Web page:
A grizzly bear shot while north of Nordegg was one of three Alberta research bears illegally killed between June and September.
Gordon Stenhouse, program lead with Foothills Research Institute’s grizzly bear program, said the bear, known as G150, was one of six collared bears in the Nordegg area for a study that started in June in conjunction with forestry company Weyerhaeuser.
“It was killed illegally and . . . near a roadway. It was shot and left. And it’s part of an ongoing investigation by provincial authorities,” Stenhouse said on Wednesday.
Twenty-nine bears have died so far this year. Last year, 14 died from human causes. Investigations are still underway to determine how many deaths this year were caused by people.
Stenhouse said the institute has been capturing bears for 15 years and having three illegally killed makes this the worst year yet.
The Nordegg bear, killed in September, was less than five years old and it would have been unusual for it to die from natural causes, he said.
The bears being studied have GPS collars to track their movements by satellite. Collars give a location every hour and that information gets transmitted to researchers every 10 hours.
If the bears don’t move for eight hours, a field team goes to investigate if the bear has managed to remove the collar or if it’s dead.
Stenhouse said three deaths were discovered as a result of the collars and there’s always the question of how many bears are dying in Alberta that authorities don’t know about.
Grizzly bears are an endangered species in Alberta. In 2008, the province created the Grizzly Bear Recovery Plan, which a steering committee is currently updating.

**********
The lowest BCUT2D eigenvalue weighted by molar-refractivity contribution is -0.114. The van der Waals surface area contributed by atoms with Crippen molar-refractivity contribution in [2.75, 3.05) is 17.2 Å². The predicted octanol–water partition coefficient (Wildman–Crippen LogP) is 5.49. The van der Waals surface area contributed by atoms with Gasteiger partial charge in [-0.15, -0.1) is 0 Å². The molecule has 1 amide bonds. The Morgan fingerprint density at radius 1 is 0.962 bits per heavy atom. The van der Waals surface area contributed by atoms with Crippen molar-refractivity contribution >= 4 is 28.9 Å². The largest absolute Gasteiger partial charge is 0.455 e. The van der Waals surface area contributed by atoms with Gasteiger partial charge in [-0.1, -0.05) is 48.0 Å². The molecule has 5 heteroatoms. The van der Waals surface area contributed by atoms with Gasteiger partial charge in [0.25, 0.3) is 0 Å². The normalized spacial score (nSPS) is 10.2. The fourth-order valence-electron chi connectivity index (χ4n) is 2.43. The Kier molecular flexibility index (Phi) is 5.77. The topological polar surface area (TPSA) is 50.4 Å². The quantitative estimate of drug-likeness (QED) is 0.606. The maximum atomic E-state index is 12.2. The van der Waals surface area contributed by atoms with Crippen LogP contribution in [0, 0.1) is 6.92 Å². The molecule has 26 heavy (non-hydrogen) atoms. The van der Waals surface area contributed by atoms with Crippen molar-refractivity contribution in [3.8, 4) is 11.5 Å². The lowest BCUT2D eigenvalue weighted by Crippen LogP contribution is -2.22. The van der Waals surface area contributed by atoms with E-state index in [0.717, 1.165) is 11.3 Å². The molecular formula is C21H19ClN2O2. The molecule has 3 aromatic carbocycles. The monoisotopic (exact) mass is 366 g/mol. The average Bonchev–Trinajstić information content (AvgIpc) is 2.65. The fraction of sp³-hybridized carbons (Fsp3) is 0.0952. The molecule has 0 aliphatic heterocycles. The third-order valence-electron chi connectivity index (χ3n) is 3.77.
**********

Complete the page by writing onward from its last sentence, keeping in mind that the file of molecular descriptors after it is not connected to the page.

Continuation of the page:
Stenhouse, who is working with the committee, said human-caused mortality was recognized as an issue in the initial plan.
“Human-caused mortality is still a huge concern. Obviously if we want this species to survive in our province, we’ll need to try to fix this problem.”
The study in the Nordegg area, north of Hwy 11, is underway to examine the movement patterns of bears compared to data collected in the area between 1999 and 2003.
He said they know how the landscape has changed due to work in oil and gas and forestry industries, but they don’t know what has happened to the local bear population.
“The goal is sustainable resource development. We want to ensure the species that depend on that habitat can also survive. It really is a way to check on how those animals are doing. We want to see what’s changed.”
Collars are supposed to last at least two full seasons.
Stenhouse said the Nordegg region is a low-density area for bears so it takes a long time to catch and collar a bear. They are either shot from helicopters with tranquilizer darts to immobilize them or lured into culvert traps with food.
“Bears are wary most of the time. Lots of bears will come look in the culvert, look in the trap and not go inside. So it takes a while.”
“Next year, we’d like to have 10 collared bears in the area.”